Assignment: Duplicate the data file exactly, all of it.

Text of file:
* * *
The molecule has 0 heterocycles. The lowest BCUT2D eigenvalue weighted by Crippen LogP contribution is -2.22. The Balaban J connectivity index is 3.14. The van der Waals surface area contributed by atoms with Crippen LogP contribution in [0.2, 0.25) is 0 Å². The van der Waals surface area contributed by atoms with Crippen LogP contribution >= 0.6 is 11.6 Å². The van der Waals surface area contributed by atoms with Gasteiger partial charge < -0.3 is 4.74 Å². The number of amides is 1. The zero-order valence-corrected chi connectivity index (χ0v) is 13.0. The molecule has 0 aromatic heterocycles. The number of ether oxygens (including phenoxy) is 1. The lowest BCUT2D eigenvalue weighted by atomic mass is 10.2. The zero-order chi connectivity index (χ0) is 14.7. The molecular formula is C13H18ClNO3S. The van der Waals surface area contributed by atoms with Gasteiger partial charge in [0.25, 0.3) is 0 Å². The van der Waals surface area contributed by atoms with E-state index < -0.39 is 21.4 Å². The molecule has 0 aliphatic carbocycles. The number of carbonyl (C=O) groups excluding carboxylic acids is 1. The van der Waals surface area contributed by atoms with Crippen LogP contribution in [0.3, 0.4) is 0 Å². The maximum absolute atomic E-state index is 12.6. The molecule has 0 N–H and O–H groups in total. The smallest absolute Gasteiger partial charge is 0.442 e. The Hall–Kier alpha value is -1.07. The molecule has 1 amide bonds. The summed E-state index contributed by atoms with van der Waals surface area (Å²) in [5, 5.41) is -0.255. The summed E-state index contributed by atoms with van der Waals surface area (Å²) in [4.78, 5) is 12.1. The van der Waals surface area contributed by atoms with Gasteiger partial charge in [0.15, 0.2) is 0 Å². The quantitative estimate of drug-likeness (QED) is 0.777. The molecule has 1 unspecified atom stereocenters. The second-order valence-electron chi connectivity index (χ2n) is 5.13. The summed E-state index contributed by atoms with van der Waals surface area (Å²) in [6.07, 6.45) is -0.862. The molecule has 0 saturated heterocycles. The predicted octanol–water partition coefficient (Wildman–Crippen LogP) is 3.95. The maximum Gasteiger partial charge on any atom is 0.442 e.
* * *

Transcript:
The molecule has 0 heterocycles. The lowest BCUT2D eigenvalue weighted by Crippen LogP contribution is -2.22. The Balaban J connectivity index is 3.14. The van der Waals surface area contributed by atoms with Crippen LogP contribution in [0.2, 0.25) is 0 Å². The van der Waals surface area contributed by atoms with Crippen LogP contribution >= 0.6 is 11.6 Å². The van der Waals surface area contributed by atoms with Gasteiger partial charge < -0.3 is 4.74 Å². The number of amides is 1. The zero-order valence-corrected chi connectivity index (χ0v) is 13.0. The molecule has 0 aromatic heterocycles. The number of ether oxygens (including phenoxy) is 1. The lowest BCUT2D eigenvalue weighted by atomic mass is 10.2. The zero-order chi connectivity index (χ0) is 14.7. The molecular formula is C13H18ClNO3S. The van der Waals surface area contributed by atoms with Gasteiger partial charge in [0.25, 0.3) is 0 Å². The van der Waals surface area contributed by atoms with E-state index < -0.39 is 21.4 Å². The molecule has 0 aliphatic carbocycles. The number of carbonyl (C=O) groups excluding carboxylic acids is 1. The van der Waals surface area contributed by atoms with Crippen LogP contribution in [0.3, 0.4) is 0 Å². The maximum absolute atomic E-state index is 12.6. The molecule has 0 N–H and O–H groups in total. The smallest absolute Gasteiger partial charge is 0.442 e. The Hall–Kier alpha value is -1.07. The molecule has 1 amide bonds. The summed E-state index contributed by atoms with van der Waals surface area (Å²) in [5, 5.41) is -0.255. The summed E-state index contributed by atoms with van der Waals surface area (Å²) in [4.78, 5) is 12.1. The van der Waals surface area contributed by atoms with Gasteiger partial charge in [0.15, 0.2) is 0 Å². The quantitative estimate of drug-likeness (QED) is 0.777. The molecule has 1 unspecified atom stereocenters. The second-order valence-electron chi connectivity index (χ2n) is 5.13. The summed E-state index contributed by atoms with van der Waals surface area (Å²) in [6.07, 6.45) is -0.862. The molecule has 0 saturated heterocycles. The predicted octanol–water partition coefficient (Wildman–Crippen LogP) is 3.95. The maximum Gasteiger partial charge on any atom is 0.442 e.